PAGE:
As Australians start to roll up their sleeves for their COVID-19 vaccine, many people have been wondering — what’s actually in the Pfizer and AstraZeneca jabs?
- Australia’s COVID-19 vaccines have undergone rigorous testing
- They both come in multi-dose vials, but only the Pfizer needs diluting
- Pharmaceutical ingredients are added to stabilise the vaccines
Both coronavirus jabs use new technologies to train the body’s immune system, teaching it to recognise and fight the spike protein of SARS-CoV-2 (the virus that causes COVID-19) if the virus was to infect the body.
Pfizer uses messenger RNA (mRNA) encased in a lipid layer, which, until recently, had not been approved for use in a human vaccine.
But it’s important to note the rest of the ingredients in Australia’s two approved coronavirus vaccines — both of which have undergone rigorous testing and clinical trials — are the same as those found in a typical vaccine, Monash University professor of pharmaceutical biology Colin Pouton said.
“Apart from these main [newly developed] parts, everything else is fairly standard.”
Pfizer’s active ingredient
The Pfizer vaccine has been shown to be 95 per cent effective at preventing symptomatic COVID-19, and it does this using genetic material called mRNA.
mRNA is a standard part of a cell’s day-to-day operations. It ferries messages from the cell nucleus, where our DNA is stored, to ribosomes, structures in our cells that act as protein-building factories.
When an mRNA vaccine is injected into our arm muscle, the message carried by the mRNA is directed to our cells’ ribosomes, RMIT University professor of immunology Magdalena Plebanski said.
“For the mRNA coming from the [Pfizer] vaccine, this will be making the spike protein from SARS-CoV-2.
Each vial in Australia holds six 30-microgram doses of this vaccine (which is a white or off-white colour), which must be diluted before being injected.
The mRNA — the active part of the vaccine — is very vulnerable to degradation, which is why it must be stored at super-cold temperatures and encased in a lipid or fat particle (made of four different fats including cholesterol) to protect it.
Professor Pouton said both the mRNA and its lipid casing were new technologies, and although both were proving to be safe, some side effects to the jab could be attributed to the lipids.
“Those adverse events are things like soreness, perhaps some flu-like symptoms and some people say headache as well,” he said.
AstraZeneca’s active ingredient
The AstraZeneca vaccine, which also comes in a multi-dose vial, doesn’t need to be diluted and is a clear to slightly brown colour.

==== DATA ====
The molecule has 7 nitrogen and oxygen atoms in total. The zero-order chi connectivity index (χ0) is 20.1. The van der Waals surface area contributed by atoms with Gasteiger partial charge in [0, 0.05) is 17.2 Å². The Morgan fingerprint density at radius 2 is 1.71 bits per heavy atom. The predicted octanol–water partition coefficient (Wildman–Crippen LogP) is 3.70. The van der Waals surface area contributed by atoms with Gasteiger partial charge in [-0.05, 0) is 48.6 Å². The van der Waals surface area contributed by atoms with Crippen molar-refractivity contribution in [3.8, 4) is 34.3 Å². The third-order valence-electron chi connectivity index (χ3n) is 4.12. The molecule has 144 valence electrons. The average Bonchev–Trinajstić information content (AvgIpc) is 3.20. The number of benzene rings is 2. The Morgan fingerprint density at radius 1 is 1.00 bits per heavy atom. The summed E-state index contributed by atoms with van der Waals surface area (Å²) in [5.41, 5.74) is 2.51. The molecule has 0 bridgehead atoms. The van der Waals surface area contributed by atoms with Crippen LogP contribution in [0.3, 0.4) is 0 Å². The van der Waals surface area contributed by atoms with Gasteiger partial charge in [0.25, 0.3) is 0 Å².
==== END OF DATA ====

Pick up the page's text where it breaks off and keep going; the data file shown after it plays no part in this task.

Its efficacy ranges between 62 and 90 per cent, depending on dosage amount and time between doses.
New research shows a 12-week break between doses, which the Therapeutic Goods Administration has recommended in Australia, may give the vaccine an efficacy of around 82 per cent.
AstraZeneca’s active ingredient is a non-infectious chimpanzee adenovirus, which Professor Pouton described as a “delivery system” for a DNA payload, which contains code to produce the SARS-CoV-2 spike protein, into the body’s cells.
“It can’t give you an infection. It’s only capable of delivering the DNA,” he said.
Professor Pouton said a chimpanzee adenovirus was chosen because they could be sure the population had not encountered it before.
If scientists enlisted the help of a human adenovirus, there would be a good chance we’d already have antibodies against it.
Those antibodies could neutralise the adenovirus before it delivered the DNA to our cells, and the vaccine simply wouldn’t work as well.
“Adenovirus infections are actually very common, but they’re not pathogenic, so they just give you symptoms like a sore throat. You might not even realise that you’ve had an infection,” Professor Pouton said.
Once the vaccine has done its job, our body’s immune system disposes of the adenovirus, and our cells dismantle the DNA.
What else is in the vaccines?
As well as these active ingredients, both vaccines contain a handful of pharmaceutical ingredients that help to stabilise them, as well as water.
For instance, both contain salts such as sodium chloride — same as table salt — which Professor Plebanski explained kept the vaccine solution stable at a particular pH.
“These are usually found in influenza vaccines as well,” she said.
The Pfizer vaccine, which must be kept below -70 degrees Celsius, also has materials to keep it stable during the freezing process.
Professor Pouton said sucrose (table sugar), for example, is in the Pfizer vaccine to protect the formula at sub-zero temperatures.
It also contains a compound called polyethylene glycol (PEG), which forms part of the lipid casing, so anyone with a confirmed or possible history of PEG allergy should seek expert advice before being vaccinated.
The AstraZeneca option contains ethanol absolute and histidine, substances which Professor Plebanski said worked together to “mop up” free radicals that would otherwise contribute to the adenovirus degrading over time, and the vaccine losing potency.
AstraZeneca has an additive called Polysorbate 80, which is commonly used in vaccines and food as an emulsifier.
“Polysorbate 80 is [also] a non-ionic surfactant, which is necessary to prevent adsorption of adenovirus vaccine to glass surfaces of the inside of the vial during storage,” Professor Plebanski said.